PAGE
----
Data, Value, Sense, Cents, and People
by Dwayne Phillips
Data seems to be opposite of everything else when it comes to saving it, using it, and producing value.
When we use things, they lose value. Drive a car a thousand miles and its loses value, i.e., no one will pay as much for a car with 1,000 miles as they will for a car with 10 miles. Hit nails with a hammer for ten years, the hammer is worn and not as valuable. There are exceptions like houses that gain value after time, but there are other economic forces in play.
Then we consider data. Store data and don’t use it. That costs money as we have to buy computers and disk drives and turn them on and pay the utility bills and pay people to administer them. The data loses value when not used.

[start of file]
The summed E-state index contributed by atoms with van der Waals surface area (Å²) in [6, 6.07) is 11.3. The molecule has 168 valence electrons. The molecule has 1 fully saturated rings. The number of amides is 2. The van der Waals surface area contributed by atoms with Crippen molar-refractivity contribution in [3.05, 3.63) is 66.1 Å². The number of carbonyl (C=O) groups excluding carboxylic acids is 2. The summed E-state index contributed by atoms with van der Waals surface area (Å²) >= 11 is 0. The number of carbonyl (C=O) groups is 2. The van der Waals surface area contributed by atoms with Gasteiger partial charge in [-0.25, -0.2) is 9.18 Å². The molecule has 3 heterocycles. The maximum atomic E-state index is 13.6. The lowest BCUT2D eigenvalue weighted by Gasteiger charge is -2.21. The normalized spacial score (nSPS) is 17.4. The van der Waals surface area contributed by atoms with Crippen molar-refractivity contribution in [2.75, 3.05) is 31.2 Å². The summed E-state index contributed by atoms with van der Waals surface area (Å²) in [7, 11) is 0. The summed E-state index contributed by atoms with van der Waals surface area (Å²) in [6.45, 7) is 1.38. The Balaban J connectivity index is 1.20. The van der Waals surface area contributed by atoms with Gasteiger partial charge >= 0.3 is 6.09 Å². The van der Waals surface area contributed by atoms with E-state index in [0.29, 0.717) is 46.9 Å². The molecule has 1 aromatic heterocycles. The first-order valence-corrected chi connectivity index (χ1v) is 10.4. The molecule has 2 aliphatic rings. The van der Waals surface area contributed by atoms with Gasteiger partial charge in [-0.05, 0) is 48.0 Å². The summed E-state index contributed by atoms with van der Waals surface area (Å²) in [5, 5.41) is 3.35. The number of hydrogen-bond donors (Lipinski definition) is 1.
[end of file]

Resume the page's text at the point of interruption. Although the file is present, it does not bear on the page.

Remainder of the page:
Use data. Employ it to decide on what to buy and sell and when and where and that data produces value.
Hmmm, using data multiplies its value. Not using data reduces its value. Doesn’t make sense in light of many other things, but it makes dollars and cents when used.
Not in the business of business and making money? Consider a non-profit organization that connects people. Whenever someone says “data,” substitute “people.” Employing people increases their value. Connecting people increases their value. Having people sit and do nothing decreases their value.
I often read the cliche’ “data is the new oil.” Perhaps “data is like people” is more apt as well as “data use means value.”
I’ll have to think about this a little more.